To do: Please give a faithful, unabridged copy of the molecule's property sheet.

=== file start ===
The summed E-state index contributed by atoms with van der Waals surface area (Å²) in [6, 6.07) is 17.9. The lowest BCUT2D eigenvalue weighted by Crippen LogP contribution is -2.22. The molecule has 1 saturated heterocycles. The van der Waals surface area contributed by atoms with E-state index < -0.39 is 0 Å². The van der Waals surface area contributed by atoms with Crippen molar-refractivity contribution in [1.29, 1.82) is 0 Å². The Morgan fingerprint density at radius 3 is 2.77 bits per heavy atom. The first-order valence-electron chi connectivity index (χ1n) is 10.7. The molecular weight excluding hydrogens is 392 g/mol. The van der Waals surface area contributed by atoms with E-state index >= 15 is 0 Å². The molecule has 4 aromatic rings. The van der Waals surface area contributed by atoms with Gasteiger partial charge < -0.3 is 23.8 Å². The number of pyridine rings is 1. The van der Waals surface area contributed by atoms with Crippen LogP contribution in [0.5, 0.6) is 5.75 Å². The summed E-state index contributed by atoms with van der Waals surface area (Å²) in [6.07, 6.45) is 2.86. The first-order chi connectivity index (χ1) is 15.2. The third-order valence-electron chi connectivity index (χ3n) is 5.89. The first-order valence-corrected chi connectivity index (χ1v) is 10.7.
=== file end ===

The summed E-state index contributed by atoms with van der Waals surface area (Å²) in [6, 6.07) is 17.9. The lowest BCUT2D eigenvalue weighted by Crippen LogP contribution is -2.22. The molecule has 1 saturated heterocycles. The van der Waals surface area contributed by atoms with E-state index < -0.39 is 0 Å². The van der Waals surface area contributed by atoms with Crippen molar-refractivity contribution in [1.29, 1.82) is 0 Å². The Morgan fingerprint density at radius 3 is 2.77 bits per heavy atom. The first-order valence-electron chi connectivity index (χ1n) is 10.7. The molecular weight excluding hydrogens is 392 g/mol. The van der Waals surface area contributed by atoms with E-state index >= 15 is 0 Å². The molecule has 4 aromatic rings. The van der Waals surface area contributed by atoms with Gasteiger partial charge < -0.3 is 23.8 Å². The number of pyridine rings is 1. The van der Waals surface area contributed by atoms with Crippen LogP contribution in [0.5, 0.6) is 5.75 Å². The summed E-state index contributed by atoms with van der Waals surface area (Å²) in [6.07, 6.45) is 2.86. The first-order chi connectivity index (χ1) is 15.2. The third-order valence-electron chi connectivity index (χ3n) is 5.89. The first-order valence-corrected chi connectivity index (χ1v) is 10.7.